Oxenfree

 

 

Much like the aforementioned Life is Strange, Oxenfree is a choice-based game with a mysterious coming-of-age story. The player takes on the role of Alex, a teenage girl joining her friends for an overnight trip to the mostly-deserted Edwards Island. In investigating an urban legend surrounding the island, they accidentally open a rift to a paranormal dimension, and things start to get creepy. Despite the gameplay being very simple and short, the game has a great story with a lot of heart. If you’d like to know more about the story, I’ve actually already reviewed it here on The Nerd Machine.

 

The Walking Dead: Season One

 

 

Even if you’re not big on The Walking Dead comics or television series (I’ve never read the comics myself, and I stopped watching the show during season three), this game can still amaze. You play as Lee Everett, a former professor and convicted criminal who is being transported via cop car when the outbreak starts. When the car wrecks and Lee is attacked by walkers, he has to flee to safety. He ends up at the home of Clementine, a sweet little girl who had been left in the care of a now-deceased babysitter. Unable to abandon the poor girl, and convinced that her parents aren’t coming back, he decides to take young Clementine with him to keep her safe.

 

This game, much like all of the other games developed by Telltale, is an episodic, decision-based story. The player’s dialogue options and decisions not only affect the ultimate outcome, but also the way the characters around them behave, how relationships develop, etc. It’s an incredibly emotional story that is about so much more than survival and fighting zombies. Even though it’s relatively short, it has more heart than some awesome games that are over fifty hours long.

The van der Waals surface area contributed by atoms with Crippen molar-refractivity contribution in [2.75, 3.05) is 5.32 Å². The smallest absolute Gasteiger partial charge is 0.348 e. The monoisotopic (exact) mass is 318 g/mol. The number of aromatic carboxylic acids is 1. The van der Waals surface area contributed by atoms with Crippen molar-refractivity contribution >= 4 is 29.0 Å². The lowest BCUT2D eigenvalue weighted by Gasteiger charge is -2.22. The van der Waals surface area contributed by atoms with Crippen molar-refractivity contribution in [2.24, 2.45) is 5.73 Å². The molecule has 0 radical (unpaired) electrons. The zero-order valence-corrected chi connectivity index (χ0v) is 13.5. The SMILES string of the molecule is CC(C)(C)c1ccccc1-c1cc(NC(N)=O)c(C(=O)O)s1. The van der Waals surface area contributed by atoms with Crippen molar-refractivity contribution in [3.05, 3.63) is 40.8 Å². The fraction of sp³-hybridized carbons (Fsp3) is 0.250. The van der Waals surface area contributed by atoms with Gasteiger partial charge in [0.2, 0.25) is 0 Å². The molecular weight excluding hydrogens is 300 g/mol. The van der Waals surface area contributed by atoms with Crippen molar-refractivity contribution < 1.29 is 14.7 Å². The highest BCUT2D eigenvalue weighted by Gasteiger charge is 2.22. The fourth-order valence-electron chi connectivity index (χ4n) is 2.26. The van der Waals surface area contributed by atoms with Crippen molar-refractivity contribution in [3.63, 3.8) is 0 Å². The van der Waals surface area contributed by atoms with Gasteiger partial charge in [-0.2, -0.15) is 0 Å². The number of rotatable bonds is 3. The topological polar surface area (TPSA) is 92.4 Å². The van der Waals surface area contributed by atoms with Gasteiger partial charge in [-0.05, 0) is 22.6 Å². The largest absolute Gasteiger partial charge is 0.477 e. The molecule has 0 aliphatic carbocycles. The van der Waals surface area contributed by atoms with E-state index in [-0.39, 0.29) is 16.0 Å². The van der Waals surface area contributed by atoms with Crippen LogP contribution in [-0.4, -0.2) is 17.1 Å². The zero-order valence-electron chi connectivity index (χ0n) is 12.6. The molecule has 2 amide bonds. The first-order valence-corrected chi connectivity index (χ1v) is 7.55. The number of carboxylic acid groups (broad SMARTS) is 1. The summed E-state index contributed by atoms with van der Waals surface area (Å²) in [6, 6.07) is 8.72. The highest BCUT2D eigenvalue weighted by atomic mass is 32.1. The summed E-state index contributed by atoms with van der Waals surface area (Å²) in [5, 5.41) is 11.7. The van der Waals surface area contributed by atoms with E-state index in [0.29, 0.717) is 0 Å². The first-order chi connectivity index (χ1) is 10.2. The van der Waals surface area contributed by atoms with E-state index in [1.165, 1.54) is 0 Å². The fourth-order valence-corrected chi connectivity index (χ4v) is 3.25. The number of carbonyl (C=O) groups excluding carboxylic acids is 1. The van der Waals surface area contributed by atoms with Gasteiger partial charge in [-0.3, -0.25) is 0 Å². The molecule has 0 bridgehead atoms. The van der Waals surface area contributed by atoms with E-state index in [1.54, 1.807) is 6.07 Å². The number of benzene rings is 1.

The Wolf Among Us

 

 

The Wolf Among Us gives a dark story based adventure that is mostly noir-inspired. Based on the comic series Fables by Bill Willingham, The Wolf Among Us illustrates a world in which fairytale creatures live in 1980s New York City. The story echoes the city of that time period, showing a seedy and dangerous environment in which fables–turned-prostitutes are being murdered. Detective Bigby (the Big Bad Wolf Himself) is the main character investigating the escalating crimes, with a main cast of Snow White, Ichabod Crane, and many others. Eventually, a conspiracy is uncovered leading to a thrilling series of events.

 

The juxtaposition of neon lights with gruff wolf men and foul-mouthed toads creates a unique setting not replicated in most games. While using the standard Telltale episodic game structure, this game sets itself apart by setting and focus on mystery. The neon-drenched streets give The Wolf Among Us a decidedly different vibe than other story-focused games and the constant twists of the story will keep the player engaged.

 

Do any other gamers in our community have more suggestions to add? Please let us know in the comments!